Today the ovarian cancer audit feasibility pilot published its latest findings on the variation in ovarian cancer treatment across England, for women diagnosed with the disease between 2016 and 2018. The new report – using data from Public Health England and the National Cancer Registry – revealed significant regional differences in access to ovarian cancer treatment (particularly surgery) across the country.
We take a closer look at the findings and what our next steps are to help every woman facing a diagnosis. If you’re struggling with any of the themes mentioned here, please call our support line.
The report revealed four in ten women with ovarian cancer didn't receive surgery, despite it being the treatment which offers the best long-term prognosis for women with the disease. A worrying one in five women diagnosed with ovarian cancer received no ovarian cancer treatment at all.
The research also uncovered a drop in access to treatments for older women across the country, with 37 per cent of women above the age of 70 not receiving any treatment, rising to over 60 per cent for those aged 80 and over.
A postcode lottery in access to treatment
Women with a diagnosis stand a much better chance of receiving treatment in some areas of the country compared to other areas.
The report found that the probability of receiving any treatment for their cancer varies significantly by area in England, even after taking into account factors that might explain differences in local treatment practices – such as the age of the patients treated and how advanced their cancer was.
What this means for women with ovarian cancer
While the report didn't investigate the link between treatments given and outcomes, it did highlight that the areas of the country where women with ovarian cancer were more likely to receive treatment generally had higher survival rates. The relationship between access to treatment and survival may be particularly pronounced for surgery – a key treatment option for women with ovarian cancer. More research is now needed to establish the reasons why survival rates for ovarian cancer are higher in some areas than others, and how far regional differences in treatment are responsible.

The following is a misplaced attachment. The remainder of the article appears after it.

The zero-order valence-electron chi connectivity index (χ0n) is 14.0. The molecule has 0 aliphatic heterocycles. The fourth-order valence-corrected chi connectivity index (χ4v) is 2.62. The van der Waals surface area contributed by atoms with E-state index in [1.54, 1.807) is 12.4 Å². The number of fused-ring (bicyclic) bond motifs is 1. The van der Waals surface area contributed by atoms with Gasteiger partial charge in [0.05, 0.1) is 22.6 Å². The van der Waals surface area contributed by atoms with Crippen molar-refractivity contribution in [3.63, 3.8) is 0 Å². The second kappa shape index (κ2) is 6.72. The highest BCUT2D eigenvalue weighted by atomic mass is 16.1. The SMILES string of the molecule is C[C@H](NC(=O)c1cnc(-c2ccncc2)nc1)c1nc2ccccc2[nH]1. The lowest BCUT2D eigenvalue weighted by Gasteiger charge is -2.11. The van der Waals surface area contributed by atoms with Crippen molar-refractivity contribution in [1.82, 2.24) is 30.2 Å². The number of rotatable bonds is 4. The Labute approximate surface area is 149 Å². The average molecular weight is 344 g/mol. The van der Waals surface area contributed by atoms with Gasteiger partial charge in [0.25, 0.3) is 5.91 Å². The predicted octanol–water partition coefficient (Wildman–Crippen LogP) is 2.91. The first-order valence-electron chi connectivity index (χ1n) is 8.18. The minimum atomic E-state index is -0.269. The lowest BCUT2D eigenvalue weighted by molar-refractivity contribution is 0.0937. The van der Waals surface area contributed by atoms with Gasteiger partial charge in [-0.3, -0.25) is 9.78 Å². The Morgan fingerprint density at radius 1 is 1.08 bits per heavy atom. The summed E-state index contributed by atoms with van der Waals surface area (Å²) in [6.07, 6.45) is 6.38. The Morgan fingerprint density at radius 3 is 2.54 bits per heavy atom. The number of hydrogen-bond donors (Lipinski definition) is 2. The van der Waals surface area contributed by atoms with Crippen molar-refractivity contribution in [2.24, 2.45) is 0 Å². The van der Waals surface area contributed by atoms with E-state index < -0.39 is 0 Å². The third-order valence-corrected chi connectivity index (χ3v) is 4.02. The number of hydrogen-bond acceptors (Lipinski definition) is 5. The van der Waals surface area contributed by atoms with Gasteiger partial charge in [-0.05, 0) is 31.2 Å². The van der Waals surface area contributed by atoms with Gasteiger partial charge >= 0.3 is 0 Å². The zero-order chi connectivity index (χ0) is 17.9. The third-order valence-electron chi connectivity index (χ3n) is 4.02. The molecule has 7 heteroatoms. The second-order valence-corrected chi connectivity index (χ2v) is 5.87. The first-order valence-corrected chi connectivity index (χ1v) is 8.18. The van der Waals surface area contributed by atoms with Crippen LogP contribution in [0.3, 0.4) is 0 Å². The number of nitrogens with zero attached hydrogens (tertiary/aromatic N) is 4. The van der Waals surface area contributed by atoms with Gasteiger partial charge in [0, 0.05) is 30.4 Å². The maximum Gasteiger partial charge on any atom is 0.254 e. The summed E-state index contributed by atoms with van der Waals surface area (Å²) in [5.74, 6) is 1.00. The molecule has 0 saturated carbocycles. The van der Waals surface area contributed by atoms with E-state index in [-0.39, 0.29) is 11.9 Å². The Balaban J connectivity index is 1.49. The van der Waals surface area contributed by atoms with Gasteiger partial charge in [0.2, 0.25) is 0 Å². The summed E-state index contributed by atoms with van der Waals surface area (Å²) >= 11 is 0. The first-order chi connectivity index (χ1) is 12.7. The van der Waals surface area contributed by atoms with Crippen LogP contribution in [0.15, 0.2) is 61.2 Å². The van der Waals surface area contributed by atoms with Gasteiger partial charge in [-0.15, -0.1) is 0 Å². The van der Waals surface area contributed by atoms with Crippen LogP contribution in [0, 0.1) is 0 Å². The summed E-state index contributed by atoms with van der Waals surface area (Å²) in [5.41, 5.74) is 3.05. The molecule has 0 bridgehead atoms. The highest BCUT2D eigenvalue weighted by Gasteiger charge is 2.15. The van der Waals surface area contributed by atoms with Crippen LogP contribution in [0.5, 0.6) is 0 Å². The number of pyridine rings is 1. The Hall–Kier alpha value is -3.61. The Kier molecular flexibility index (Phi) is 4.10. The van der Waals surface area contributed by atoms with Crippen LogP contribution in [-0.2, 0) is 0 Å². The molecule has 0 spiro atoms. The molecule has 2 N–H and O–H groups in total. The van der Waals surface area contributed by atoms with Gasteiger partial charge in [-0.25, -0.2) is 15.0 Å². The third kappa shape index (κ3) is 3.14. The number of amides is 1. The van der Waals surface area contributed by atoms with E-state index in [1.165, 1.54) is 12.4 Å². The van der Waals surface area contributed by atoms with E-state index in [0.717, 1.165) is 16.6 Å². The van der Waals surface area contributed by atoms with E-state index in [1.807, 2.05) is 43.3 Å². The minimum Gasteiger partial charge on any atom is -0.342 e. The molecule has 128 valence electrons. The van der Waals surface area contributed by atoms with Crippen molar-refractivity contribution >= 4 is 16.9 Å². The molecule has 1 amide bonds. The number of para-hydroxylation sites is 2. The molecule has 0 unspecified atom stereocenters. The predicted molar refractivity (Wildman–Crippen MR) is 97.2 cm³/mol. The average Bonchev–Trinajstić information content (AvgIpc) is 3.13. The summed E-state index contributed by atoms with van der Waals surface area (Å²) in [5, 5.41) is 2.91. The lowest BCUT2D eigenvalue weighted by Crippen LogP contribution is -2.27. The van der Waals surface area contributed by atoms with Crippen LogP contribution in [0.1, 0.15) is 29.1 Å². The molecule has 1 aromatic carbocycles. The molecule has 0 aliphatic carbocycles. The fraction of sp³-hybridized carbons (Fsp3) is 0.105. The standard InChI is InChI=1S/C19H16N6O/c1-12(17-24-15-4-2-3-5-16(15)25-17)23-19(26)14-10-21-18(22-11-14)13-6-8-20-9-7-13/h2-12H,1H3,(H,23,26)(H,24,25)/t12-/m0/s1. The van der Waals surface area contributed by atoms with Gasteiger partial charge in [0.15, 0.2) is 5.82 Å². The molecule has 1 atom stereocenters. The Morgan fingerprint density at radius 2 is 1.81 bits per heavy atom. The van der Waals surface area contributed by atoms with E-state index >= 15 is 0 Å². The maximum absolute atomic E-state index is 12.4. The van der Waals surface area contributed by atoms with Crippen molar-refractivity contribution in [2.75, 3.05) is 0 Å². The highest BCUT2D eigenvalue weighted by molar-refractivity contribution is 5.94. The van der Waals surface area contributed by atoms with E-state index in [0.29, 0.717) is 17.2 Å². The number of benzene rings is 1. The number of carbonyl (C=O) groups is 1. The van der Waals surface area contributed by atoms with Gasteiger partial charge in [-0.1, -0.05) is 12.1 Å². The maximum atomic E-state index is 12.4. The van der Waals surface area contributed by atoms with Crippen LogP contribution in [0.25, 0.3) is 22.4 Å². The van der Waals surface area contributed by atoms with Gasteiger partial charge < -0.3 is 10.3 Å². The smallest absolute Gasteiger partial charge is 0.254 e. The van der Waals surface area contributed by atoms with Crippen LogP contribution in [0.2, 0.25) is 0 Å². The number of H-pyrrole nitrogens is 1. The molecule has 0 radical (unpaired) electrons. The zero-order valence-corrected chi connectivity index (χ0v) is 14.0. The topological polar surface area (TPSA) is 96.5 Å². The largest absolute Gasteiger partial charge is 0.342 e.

What are we doing to help?
The new data released today marks the second instalment of a wider pilot, jointly funded by The British Gynaecological Cancer Society, Ovarian Cancer Action and Target Ovarian Cancer, delivered by analysts at the National Cancer Registration and Analysis Service (NCRAS), part of Public Health England. The bodies have joined forces to map ovarian cancer diagnosis, treatment and survival across England, in a bid to win government funding for a continuation of the clinical audit, to help more women survive ovarian cancer.
Read more about the ovarian cancer audit's latest findings or explore the audit's first findings from January 2020.
Chief Executive of Target Ovarian Cancer, Annwen Jones OBE, said:
Our audit has identified a real opportunity to improve ovarian cancer survival rates in England as we come out of this pandemic. Together with the government, we must seize it. It’s totally unacceptable that some women are being denied the most effective treatment options based on anything, let alone postcode or age, and these inequalities must be addressed.
President of the British Gynaecological Cancer Society, Professor Sudha Sundar, said:
We now need a fully funded audit to identify and rectify what factors are responsible for this worrying variation in anticancer treatment received by women across England. We know that these factors can be organisational, for example availability of theatre lists or Intensive care beds; we will be urging our members to carefully look at this data and discuss this with their hospital trusts.
Chief Executive of Ovarian Cancer Action, Cary Wakefield, said:
Neither your age nor location should decide your chance of survival if you are diagnosed with ovarian cancer. Our audit is the first step in addressing the health inequalities women across England face, so we can begin to dismantle them.